Is it possible to solve delay differential equation?

Not really. The repo above contains a modified DDSolve in which I use complex-step derivative approximation. This is equivalent to forward-sensitivity calculation. That’s why complex number support is needed.

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Building statically compiled functions will be really hard for this, since this is using staged compilation. This is why I was looking for a way to do dynamic linking to link into libjulia.

Ah I see. I’ve done something like this with Python. The Stan model declares but doesn’t implement a function

functions {
    real userfunc2(vector theta);

then implements it in C++

template <> var userfunc2(const Eigen::Matrix<var, -1, 1>& theta, std::ostream* pstream__) {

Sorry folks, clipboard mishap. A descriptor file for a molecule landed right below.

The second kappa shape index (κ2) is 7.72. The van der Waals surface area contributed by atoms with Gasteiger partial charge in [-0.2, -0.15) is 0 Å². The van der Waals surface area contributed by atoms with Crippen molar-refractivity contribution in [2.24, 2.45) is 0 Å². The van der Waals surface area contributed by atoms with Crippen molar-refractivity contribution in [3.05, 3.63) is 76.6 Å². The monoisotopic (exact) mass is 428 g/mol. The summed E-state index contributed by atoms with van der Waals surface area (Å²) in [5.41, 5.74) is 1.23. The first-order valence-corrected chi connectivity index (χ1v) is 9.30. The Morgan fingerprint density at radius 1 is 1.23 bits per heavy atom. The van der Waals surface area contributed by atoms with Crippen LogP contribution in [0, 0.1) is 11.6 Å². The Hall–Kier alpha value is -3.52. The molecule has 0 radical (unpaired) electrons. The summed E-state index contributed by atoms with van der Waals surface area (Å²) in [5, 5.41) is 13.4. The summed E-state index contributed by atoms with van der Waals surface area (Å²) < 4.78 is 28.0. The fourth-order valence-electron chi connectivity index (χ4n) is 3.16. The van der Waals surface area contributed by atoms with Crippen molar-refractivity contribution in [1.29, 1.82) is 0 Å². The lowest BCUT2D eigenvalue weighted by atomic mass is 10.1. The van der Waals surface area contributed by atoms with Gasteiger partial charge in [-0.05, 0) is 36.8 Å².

const Eigen::Matrix<double, -1, 1> theta_val = value_of(theta);
    double fa;
    double *ga = new double[theta.rows()];
    callpy::foo(theta.rows(),, &fa, ga);
    std::vector<double> std_ga(theta.rows());
    std_ga.assign(ga, ga + theta.rows());
    delete ga;
    vector<var> theta_std(, + theta.rows());
    return precomputed_gradients(fa, theta_std, std_ga);

which is just calling a C function using the Python C API

PyObject *lp = PyObject_GetAttrString(main, "lp");
PyArrayObject *lp_val = (PyArrayObject*)
PyObject_CallFunctionObjArgs(lp, np_x, NULL);
PyArray_ScalarAsCtype((PyObject*) lp_val, (void*) &c_lp);

which is just calling a Python function

def lp(x):
    return np.sum(-x**2)

where the autograd package is used to compute gradients. The working example is over here:

I’m less familiar with Julia C API, but something equivalent should be possible.


Thanks. Yes, that route should be possible. I’m bookmarking this for a rainy day.